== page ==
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Facts Behaving Badly: Humans Have Always Fought Wars

(Today's post continues a debate we started in July answering the question, "Will Humans Ever Stop Fighting Wars?"

For more "Facts Behaving Badly", click below:

        Afghanistan is NOT the Graveyard of Empires

        A Fact Behaving Badly: The WMDs Went to Syria

Facts Behaving Badly: Economics Edition

Facts Behaving Badly: "Excellence by Anonymity")

Humans only use 10 percent of their brains. Imagine the potential of humanity if we could tap into that other 90 percent. At least four films (Inception, Sorcerer’s Apprentice, Dinner For Schmucks and Scott Pilgrim vs. the World) came out in 2010 that toyed with this very idea, treating our apparently 90 percent useless brain power as a fact. (Since then, the film Limitless repeated this claim.)

Unfortunately, it’s not true. At all. It’s a crack-pot understanding of human intelligence that we’ve all heard, some of us have repeated, and far too few people have thought, “That doesn’t sound right.” Mythbusters debunked it. So did Snopes. It’s shocking that five films--and countless television shows (*cough* Fringe *cough*) can assert a “scientific” fact that is completely, totally, factually untrue.

Since we aren’t ready (yet) for another “Quotes Behaving Badly”, we’ve decided to move our next round of debunking towards facts.

Since this is On Violence, we don’t want to smash just any old facts; we want to smash the “facts” polluting foreign affairs, military and philosophy debates. For example, many Americans think we spend 25 percent of the federal budget on foreign aid. Unfortunately, for pundits and politicians, it isn’t true.

Today we start with our recent favorite topic, “Will Humans Ever Stop Fighting Wars?” and three of the facts that behaved badly in that debate.

First, humans HAVEN’T always fought wars.

As Professor Mark Grimsley noted in his response, human warfare had a starting point in history. Anthropological evidence agrees with him; the vast majority of human history has gone on without tribal, inter-state, organized conflict...or war. Humans have always had a capacity for violence, but we haven’t always had war.

John Horgan’s post ”Quitting the Hominid Fight Club” expands this idea, showing that human warfare had a starting point around 10,000 years ago. There is evidence of violence in archeology, but organized warfare has a starting point in the fossil record. This means--since homo sapiens evolved between 400,000 and 200,000 years ago--humans have “always” fought wars for about ten percent of our time on this earth.

Second, humans DIDN’T evolve to fight wars.

John Horgan also debunks the idea that homo-sapiens descended from our ancestors to fight wars. Horgan describes research that shows that in chimpanzee societies coalitionary violence is actually exceptionally rare. And bonobo monkeys, a primate as closely related to humans as chimps, don’t have organized violence.

RadioLab also did an entire episode on this topic to ponder this question, if humans evolved to fight wars, to compete, how do you explain cooperation, benevolence or kindness?  It turns out that human cooperation could be the evolutionary change that helped homo sapiens achieve dominance over nature, not the other way around.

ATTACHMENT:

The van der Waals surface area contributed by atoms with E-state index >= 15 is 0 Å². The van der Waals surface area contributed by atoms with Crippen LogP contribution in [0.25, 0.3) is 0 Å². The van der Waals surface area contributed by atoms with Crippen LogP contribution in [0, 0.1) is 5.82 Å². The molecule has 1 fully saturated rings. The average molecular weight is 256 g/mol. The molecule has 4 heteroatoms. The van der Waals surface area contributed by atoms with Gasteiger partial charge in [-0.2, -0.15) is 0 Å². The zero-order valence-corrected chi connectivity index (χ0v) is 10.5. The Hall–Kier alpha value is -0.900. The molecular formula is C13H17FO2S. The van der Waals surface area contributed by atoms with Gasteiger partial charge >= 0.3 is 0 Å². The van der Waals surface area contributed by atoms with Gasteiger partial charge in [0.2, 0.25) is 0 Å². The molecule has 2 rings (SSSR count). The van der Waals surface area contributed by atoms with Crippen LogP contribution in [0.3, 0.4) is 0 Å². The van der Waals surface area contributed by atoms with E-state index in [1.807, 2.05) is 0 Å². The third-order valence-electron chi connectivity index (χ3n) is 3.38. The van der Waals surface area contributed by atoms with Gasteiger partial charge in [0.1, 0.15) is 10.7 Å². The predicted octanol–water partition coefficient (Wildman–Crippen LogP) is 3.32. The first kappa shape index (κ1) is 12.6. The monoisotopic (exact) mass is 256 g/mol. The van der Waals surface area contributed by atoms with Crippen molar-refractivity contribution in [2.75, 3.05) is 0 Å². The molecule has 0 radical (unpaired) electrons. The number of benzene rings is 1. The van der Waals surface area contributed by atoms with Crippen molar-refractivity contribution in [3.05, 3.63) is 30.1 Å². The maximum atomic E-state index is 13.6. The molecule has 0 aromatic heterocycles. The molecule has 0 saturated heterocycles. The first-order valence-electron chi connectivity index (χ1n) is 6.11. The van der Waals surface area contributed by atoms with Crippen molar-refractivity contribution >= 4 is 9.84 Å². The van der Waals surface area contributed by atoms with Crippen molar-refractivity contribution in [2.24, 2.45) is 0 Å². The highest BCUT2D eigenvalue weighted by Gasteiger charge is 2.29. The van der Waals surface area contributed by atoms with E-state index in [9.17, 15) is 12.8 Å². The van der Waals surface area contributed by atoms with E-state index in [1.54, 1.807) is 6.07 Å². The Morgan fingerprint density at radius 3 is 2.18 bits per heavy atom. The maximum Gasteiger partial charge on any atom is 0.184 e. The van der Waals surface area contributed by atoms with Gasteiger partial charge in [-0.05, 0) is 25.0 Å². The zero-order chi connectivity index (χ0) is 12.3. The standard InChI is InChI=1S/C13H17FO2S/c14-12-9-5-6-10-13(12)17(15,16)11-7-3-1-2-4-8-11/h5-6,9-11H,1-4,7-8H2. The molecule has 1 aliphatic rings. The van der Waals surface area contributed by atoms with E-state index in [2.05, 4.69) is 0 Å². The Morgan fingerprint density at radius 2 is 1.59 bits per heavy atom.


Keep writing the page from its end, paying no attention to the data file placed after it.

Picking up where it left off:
Third, wars are NOT about resource scarcity.
        
Maybe not. Again, returning to John Horgan’s “Quitting the Hominid Fight Club”, most incidents of chimpanzees participating in coalitionary killing--chimp warfare loosely--occurred after Jane Goodall started feeding the monkeys bananas. Resource density caused the conflict. Same with Robert Sapolski’s research. The chimps became aggressive after a vacation lodge started a massive garbage dump with basically free food for all the chimps. The excess food caused excess population growth, then violence.

This idea also bears out in recent human history. World War II wasn’t about Hitler’s Germany suffering from resource scarcity. Germany went to war after its economy had recovered. Same with Japan in World War II. Same with the U.S. in Vietnam, Iraq and Afghanistan. Wars are about resources, but not necessarily limited resources.

So what?

Philosophically we need to understand why humans fight wars--we can’t rely on platitudes or untested assumptions. Perhaps human ancestors have always fought wars. Perhaps they haven’t. Perhaps, at some point, human societies decided to use organized violence to achieve political ends. The point is right now we don’t have evidence that “humans have always fought wars,” which is a good thing.

three comments

As a student of anthropology I am pleased to see a recognition of what anthropological study can bring to traditionally philosophical topics, namely, empirical evidence. Or as some people say, “Anthropology is philosophy with the people left in.”

One way anthropologists have examined assertions about the nature of warfare is by using the ethnographic record to do cross-cultural comparison (important names for this method include Melvin & Carol Ember, Keith F. Otterbein, and William Divale), though that kind of study is always going to grapple with issues of comparability. For example, slapping the unitary label ‘war’ on all intergroup human violence might lead us to assume that the underlying assumptions of all participants are just as unitary. Evidence shows otherwise.

Nice post!


Excellent post.


Yeah the philosophy bites podcast had an episode about how some philosophers are conduct experiments to see what people actually believe. Its about adding evidence to our assumptions.

In this case, I don’t know nearly enough about the anthropology to speak definitively. That said, most people don’t know enough to say, “We have always fought wars.” So the issue isn’t that simple.